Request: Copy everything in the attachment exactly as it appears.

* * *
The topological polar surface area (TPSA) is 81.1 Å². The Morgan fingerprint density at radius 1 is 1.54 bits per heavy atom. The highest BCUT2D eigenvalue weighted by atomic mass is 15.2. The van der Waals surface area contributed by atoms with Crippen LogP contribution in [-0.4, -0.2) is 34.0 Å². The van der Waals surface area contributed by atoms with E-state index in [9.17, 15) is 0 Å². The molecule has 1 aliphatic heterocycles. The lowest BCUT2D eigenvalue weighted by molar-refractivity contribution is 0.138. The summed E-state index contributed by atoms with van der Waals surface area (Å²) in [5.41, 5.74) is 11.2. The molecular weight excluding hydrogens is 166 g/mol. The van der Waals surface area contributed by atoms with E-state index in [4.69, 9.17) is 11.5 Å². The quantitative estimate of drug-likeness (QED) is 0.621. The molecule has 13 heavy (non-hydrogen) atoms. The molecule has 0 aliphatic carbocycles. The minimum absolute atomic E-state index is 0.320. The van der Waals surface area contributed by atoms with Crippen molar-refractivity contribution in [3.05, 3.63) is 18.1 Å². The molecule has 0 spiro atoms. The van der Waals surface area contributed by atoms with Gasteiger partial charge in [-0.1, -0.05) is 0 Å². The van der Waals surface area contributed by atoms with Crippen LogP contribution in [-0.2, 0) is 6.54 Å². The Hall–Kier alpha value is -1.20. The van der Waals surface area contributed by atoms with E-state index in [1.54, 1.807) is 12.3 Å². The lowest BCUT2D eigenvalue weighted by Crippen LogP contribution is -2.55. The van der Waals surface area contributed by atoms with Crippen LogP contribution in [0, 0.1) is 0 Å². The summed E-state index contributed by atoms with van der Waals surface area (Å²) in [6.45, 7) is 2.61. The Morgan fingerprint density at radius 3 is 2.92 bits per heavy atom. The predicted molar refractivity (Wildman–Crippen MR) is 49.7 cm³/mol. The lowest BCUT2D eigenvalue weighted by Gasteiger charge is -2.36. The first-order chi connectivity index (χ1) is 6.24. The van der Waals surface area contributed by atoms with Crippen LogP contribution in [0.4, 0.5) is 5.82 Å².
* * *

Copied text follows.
The topological polar surface area (TPSA) is 81.1 Å². The Morgan fingerprint density at radius 1 is 1.54 bits per heavy atom. The highest BCUT2D eigenvalue weighted by atomic mass is 15.2. The van der Waals surface area contributed by atoms with Crippen LogP contribution in [-0.4, -0.2) is 34.0 Å². The van der Waals surface area contributed by atoms with E-state index in [9.17, 15) is 0 Å². The molecule has 1 aliphatic heterocycles. The lowest BCUT2D eigenvalue weighted by molar-refractivity contribution is 0.138. The summed E-state index contributed by atoms with van der Waals surface area (Å²) in [5.41, 5.74) is 11.2. The molecular weight excluding hydrogens is 166 g/mol. The van der Waals surface area contributed by atoms with E-state index in [4.69, 9.17) is 11.5 Å². The quantitative estimate of drug-likeness (QED) is 0.621. The molecule has 13 heavy (non-hydrogen) atoms. The molecule has 0 aliphatic carbocycles. The minimum absolute atomic E-state index is 0.320. The van der Waals surface area contributed by atoms with Crippen molar-refractivity contribution in [3.05, 3.63) is 18.1 Å². The molecule has 0 spiro atoms. The van der Waals surface area contributed by atoms with Gasteiger partial charge in [-0.1, -0.05) is 0 Å². The van der Waals surface area contributed by atoms with Crippen LogP contribution in [-0.2, 0) is 6.54 Å². The Hall–Kier alpha value is -1.20. The van der Waals surface area contributed by atoms with E-state index in [1.54, 1.807) is 12.3 Å². The lowest BCUT2D eigenvalue weighted by Crippen LogP contribution is -2.55. The van der Waals surface area contributed by atoms with Crippen LogP contribution in [0, 0.1) is 0 Å². The summed E-state index contributed by atoms with van der Waals surface area (Å²) in [6.45, 7) is 2.61. The Morgan fingerprint density at radius 3 is 2.92 bits per heavy atom. The predicted molar refractivity (Wildman–Crippen MR) is 49.7 cm³/mol. The lowest BCUT2D eigenvalue weighted by Gasteiger charge is -2.36. The first-order chi connectivity index (χ1) is 6.24. The van der Waals surface area contributed by atoms with Crippen LogP contribution in [0.4, 0.5) is 5.82 Å².